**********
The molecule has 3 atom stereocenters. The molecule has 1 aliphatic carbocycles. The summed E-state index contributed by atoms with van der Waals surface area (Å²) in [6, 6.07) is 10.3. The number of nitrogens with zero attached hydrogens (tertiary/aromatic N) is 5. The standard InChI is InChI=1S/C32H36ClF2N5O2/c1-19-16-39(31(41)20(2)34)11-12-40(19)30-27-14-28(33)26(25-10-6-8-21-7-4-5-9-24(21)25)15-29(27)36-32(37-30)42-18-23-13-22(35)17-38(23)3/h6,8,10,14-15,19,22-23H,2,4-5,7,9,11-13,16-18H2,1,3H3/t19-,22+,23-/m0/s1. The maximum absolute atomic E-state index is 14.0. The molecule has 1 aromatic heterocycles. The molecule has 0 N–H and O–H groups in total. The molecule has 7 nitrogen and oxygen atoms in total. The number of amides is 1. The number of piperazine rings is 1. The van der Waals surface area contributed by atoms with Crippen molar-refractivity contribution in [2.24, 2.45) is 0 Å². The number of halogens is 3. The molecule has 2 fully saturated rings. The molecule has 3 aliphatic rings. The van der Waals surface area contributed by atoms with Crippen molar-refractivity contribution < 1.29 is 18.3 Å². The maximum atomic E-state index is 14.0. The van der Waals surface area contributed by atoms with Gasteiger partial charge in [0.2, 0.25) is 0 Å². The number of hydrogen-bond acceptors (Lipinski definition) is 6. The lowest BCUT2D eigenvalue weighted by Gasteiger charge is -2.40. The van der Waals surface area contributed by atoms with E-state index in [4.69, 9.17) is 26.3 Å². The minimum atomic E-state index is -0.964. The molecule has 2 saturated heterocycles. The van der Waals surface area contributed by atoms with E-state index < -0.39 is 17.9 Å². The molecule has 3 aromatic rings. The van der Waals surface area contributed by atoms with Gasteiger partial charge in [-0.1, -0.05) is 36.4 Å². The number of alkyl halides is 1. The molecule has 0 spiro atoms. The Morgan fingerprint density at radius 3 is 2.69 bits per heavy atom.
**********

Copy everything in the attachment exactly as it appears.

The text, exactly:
The molecule has 3 atom stereocenters. The molecule has 1 aliphatic carbocycles. The summed E-state index contributed by atoms with van der Waals surface area (Å²) in [6, 6.07) is 10.3. The number of nitrogens with zero attached hydrogens (tertiary/aromatic N) is 5. The standard InChI is InChI=1S/C32H36ClF2N5O2/c1-19-16-39(31(41)20(2)34)11-12-40(19)30-27-14-28(33)26(25-10-6-8-21-7-4-5-9-24(21)25)15-29(27)36-32(37-30)42-18-23-13-22(35)17-38(23)3/h6,8,10,14-15,19,22-23H,2,4-5,7,9,11-13,16-18H2,1,3H3/t19-,22+,23-/m0/s1. The maximum absolute atomic E-state index is 14.0. The molecule has 1 aromatic heterocycles. The molecule has 0 N–H and O–H groups in total. The molecule has 7 nitrogen and oxygen atoms in total. The number of amides is 1. The number of piperazine rings is 1. The van der Waals surface area contributed by atoms with Crippen molar-refractivity contribution in [2.24, 2.45) is 0 Å². The number of halogens is 3. The molecule has 2 fully saturated rings. The molecule has 3 aliphatic rings. The van der Waals surface area contributed by atoms with Crippen molar-refractivity contribution < 1.29 is 18.3 Å². The maximum atomic E-state index is 14.0. The van der Waals surface area contributed by atoms with Gasteiger partial charge in [0.2, 0.25) is 0 Å². The number of hydrogen-bond acceptors (Lipinski definition) is 6. The lowest BCUT2D eigenvalue weighted by Gasteiger charge is -2.40. The van der Waals surface area contributed by atoms with E-state index in [4.69, 9.17) is 26.3 Å². The minimum atomic E-state index is -0.964. The molecule has 2 saturated heterocycles. The van der Waals surface area contributed by atoms with E-state index < -0.39 is 17.9 Å². The molecule has 3 aromatic rings. The van der Waals surface area contributed by atoms with Gasteiger partial charge in [-0.1, -0.05) is 36.4 Å². The number of alkyl halides is 1. The molecule has 0 spiro atoms. The Morgan fingerprint density at radius 3 is 2.69 bits per heavy atom.